When someone borrows money from and they are later unable to pay that person back, and the person that loaned the money later decides to forgive that debt, the borrower will typically have to recognize income for tax purposes. However, there are some exceptions to when discharged debt will be considered income.
- When Will "Discharge of Debt" Not Be Considered Income?
- What Does It Mean to Be Insolvent?
- What Happens If the Debt Discharged Is More than the Amount by Which the Taxpayer Is Insolvent?
- What Is Qualified Real Property Business Indebtedness?
- Can Discharge of Student Loans Be Excluded from Income?
- Are There Exceptions to the Discharge of Debt Income Exclusion Rules?
- Do I Need an Attorney to Help Me with My Tax Problems?
There are four situations where discharge of debt is not income to the taxpayer:
1. A debt discharged under the bankruptcy code by the court;
2. The taxpayer is insolvent
3. Debt discharged is qualified farm indebtedness
4. Debt discharged is qualified real property business indebtedness.
For the purposes of this rule, a taxpayer is insolvent if their liabilities exceed the fair market value of their assets immediately prior to the debt discharge. Put simply, if someone owes more than the fair market value of what they own, they may be deemed insolvent.
The taxpayer will have to recognize income by the amount of debt discharged that exceeds the amount by which the taxpayer is insolvent.
For example: Joe has a debt of $100,000 and has $50,000 worth of assets. Before the debt discharge, Joe is insolvent for $50,000. Joe makes a deal to settle $80,000 of the debt for $20,000. Joe will recognize $10,000 in discharge of debt income because the $60,000 debt discharged ($80,000 – $20,000) exceeds the amount by which Joe is insolvent ($50,000) by $10,000.
Qualified real property business indebtedness is a debt incurred or assumed in connected with a piece of real property used in a trade or business and that is secured by that piece of real property.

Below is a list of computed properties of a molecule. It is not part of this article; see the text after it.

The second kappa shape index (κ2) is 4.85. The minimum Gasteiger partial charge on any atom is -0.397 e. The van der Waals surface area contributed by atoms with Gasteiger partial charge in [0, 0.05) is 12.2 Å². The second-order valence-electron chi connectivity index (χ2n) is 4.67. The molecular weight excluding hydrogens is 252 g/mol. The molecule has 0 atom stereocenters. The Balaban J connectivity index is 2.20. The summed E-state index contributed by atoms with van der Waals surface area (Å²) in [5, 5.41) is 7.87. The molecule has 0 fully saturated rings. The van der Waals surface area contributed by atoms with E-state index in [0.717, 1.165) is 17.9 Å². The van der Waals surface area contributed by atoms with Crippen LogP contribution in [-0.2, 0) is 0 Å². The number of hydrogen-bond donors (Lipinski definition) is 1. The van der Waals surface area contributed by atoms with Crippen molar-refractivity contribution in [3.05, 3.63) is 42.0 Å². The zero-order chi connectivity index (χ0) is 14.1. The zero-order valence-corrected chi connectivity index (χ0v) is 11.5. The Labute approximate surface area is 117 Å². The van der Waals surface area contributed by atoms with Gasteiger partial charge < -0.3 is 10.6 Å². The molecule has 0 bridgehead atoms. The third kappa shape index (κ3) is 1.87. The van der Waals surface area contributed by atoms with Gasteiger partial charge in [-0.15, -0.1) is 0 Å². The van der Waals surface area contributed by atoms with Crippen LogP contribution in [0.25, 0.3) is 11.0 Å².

For debts incurred or assumed after 1992, the debt proceeds must be used to acquire, construct, reconstruct, or substantially improve the real property.
Similar to debt discharge for insolvent taxpayers, the amount that the taxpayer may exclude from income for discharge of qualified real property business indebtedness is limited to the amount of the outstanding principle of the debt that exceeds the fair market value of that real property.
Yes, but only to a limited group of student loans. There is a special rule that applies to the discharge of student loans. A taxpayer may be able to exclude part or all of their discharged student loans if:
- The loan agreement provides the loan may be discharged
- The borrower works for a specific period of time in certain profession for any of a broad class of employers in exchange for the discharge.
For the purposes of this rule, only the following student loans qualify for this exclusion:
- Loans from federal, state, or local government
- Loans from certain tax-exempt public benefit corporation
- Loans from certain educational institutions.
There are several exceptions to the general discharge of debt rule; two notable exceptions include:
1. There is no income if the debt that was discharged would have been deductible had it been paid.
2. When a seller sells property to a buyer on credit, the buyer can treat the debt discharged by the seller as a purchase price adjustment to the property bought.
Tax laws are complex and ever-changing. Although there are various tax preparation software programs on the market, nothing can provide the same level of service that a knowledgeable tax attorney can. If you are unsure about the characterization of your losses or if you need someone to represent you before the IRS, you should strongly consider consulting with a business tax lawyer.